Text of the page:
Coach Mike Leach caused greatness in the people who surrounded him. Note that I used the word “caused” and not “inspired.” Giving inspirational and motivational speeches was never his strong suit. In my experience, his speeches mostly elicited eye rolls and glances at wristwatches. “Is he ever going to wrap this thing up?” we asked ourselves. “We’ve heard this same B.S. 10,000 times before!”
And still, Coach Leach engendered greatness in his players and assistant coaches both on and off the field. Mike Leach, head coach at Mississippi State University — and prior to that, the winningest coach in the history of my own school, Texas Tech University — died on Monday. He was 61.
I was in Coach Leach’s first recruiting class as a head coach, and I played for him from 2000 to 2004. His practices were tough, physical, and even brutal at times, and there wasn’t much in the way of positive reinforcement or congratulation for successful outcomes. We were expected to do our job, do it right, and then do it again, and again, and again, and again. If an individual missed a single cue — even if it was one time out of 50 — the entire team would face consequences, whether it was a verbal lashing or a generous serving of “up-downs.”
As a player at Texas Tech — especially as a younger player — I couldn’t see past the difficulty of Leach’s daily grind. But as I grew older, I began to see that the dogma he monotonously and tirelessly preached to us had become integral to how I approach almost everything I do in my life, not just football. The reasons Coach Leach was consistently able to “cause” greatness became apparent, and I became deeply grateful for the person he trained me to be.
Preparation for Life
When the ball snaps in a major college football game, it is difficult to describe how fast, intense, and violent things instantly become. Leach knew that the emotional buzz of a motivational speech would last for only a few plays. When a player has been hit hard in the mouth, and when his chest burns at the end of a drive, the key is to maintain a clear, quiet, and focused mental state. Leach’s players were faster and more reflexive than others because he trained us to consistently be able to quiet our minds and just do our jobs in the face of adversity and intensity.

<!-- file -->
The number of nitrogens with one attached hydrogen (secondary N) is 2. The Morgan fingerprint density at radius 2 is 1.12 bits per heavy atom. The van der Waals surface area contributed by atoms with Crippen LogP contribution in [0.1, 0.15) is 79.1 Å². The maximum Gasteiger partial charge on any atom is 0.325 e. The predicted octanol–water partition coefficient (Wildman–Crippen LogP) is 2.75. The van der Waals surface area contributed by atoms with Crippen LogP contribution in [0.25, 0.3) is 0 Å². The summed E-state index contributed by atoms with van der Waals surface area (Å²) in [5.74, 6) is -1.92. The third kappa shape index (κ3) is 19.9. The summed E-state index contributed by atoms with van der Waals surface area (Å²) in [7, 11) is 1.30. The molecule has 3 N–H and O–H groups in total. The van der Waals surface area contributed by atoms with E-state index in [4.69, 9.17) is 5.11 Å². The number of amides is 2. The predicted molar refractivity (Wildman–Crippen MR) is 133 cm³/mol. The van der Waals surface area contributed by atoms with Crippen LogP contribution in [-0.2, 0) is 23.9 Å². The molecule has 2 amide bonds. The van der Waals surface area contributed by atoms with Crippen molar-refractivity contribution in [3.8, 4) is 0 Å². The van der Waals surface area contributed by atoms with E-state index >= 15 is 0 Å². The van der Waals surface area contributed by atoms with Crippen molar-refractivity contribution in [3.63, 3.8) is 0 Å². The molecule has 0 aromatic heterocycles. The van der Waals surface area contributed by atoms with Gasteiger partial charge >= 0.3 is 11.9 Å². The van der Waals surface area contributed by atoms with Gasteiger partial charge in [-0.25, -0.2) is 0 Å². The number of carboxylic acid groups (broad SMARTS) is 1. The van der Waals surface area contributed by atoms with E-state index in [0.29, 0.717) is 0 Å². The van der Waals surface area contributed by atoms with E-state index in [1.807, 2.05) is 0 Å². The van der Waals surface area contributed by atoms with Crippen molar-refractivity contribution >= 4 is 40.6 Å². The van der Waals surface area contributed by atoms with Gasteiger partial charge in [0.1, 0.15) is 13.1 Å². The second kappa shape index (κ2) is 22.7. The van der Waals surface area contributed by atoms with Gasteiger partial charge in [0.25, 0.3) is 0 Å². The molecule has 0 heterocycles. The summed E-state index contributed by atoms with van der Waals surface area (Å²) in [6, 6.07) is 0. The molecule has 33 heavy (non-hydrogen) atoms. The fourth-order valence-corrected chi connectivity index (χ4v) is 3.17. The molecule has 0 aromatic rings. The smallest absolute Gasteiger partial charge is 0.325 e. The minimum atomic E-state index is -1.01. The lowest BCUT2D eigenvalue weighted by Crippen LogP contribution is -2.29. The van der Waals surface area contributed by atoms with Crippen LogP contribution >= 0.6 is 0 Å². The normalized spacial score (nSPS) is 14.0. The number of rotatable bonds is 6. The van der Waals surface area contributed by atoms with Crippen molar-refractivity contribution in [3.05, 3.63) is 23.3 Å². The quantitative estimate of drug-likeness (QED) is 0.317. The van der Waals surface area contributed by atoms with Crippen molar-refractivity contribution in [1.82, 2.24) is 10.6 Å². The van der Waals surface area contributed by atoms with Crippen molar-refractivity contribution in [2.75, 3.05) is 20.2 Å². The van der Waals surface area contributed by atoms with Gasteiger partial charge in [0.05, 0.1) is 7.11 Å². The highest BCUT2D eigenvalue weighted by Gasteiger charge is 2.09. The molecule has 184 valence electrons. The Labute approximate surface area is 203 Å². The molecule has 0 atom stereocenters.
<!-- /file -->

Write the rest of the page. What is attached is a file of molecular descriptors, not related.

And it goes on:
“Play the Next Play” was one of Leach’s primary mantras. Good or bad, whatever happened in the last play doesn’t matter. It only matters what you do next. Clear your mind and re-focus on doing your job.
“Don’t Confuse Activity with Results” was another one. Just because you showed up and got dressed for practice that day doesn’t mean you actually got anything accomplished. “Get Better Every Day” was another one.
Football (and life, for that matter) is a game of inches. It is won at the margins, by 11 men successfully stacking one good play on top of another one. It’s all about a full team’s ability to consistently execute. This remains true in my current life as a businessman and entrepreneur. Coach Leach taught me mental toughness and ingrained in me an ability to deeply focus, even when immersed in a frenzy of chaos and distraction.
The same thing goes for my personal life. I now have a wife and four young children. Being able to focus on the things that matter and remain calm and clear-headed amid chaos is critical to leading a family.
There are endless funny and quirky Leach stories being told, and he is being lauded as a transformational innovator of offensive football, which he certainly was. His signature and influence are pervasive at all levels of football, from youth seven-on-seven to the NFL. But his personality and his X’s and O’s are only part of why he was such a success. The reason there will never be another Mike Leach has everything to do with his ability to transfer his own dogmatic and relentless ability to ignore everything else and focus on the important things — and only the important things.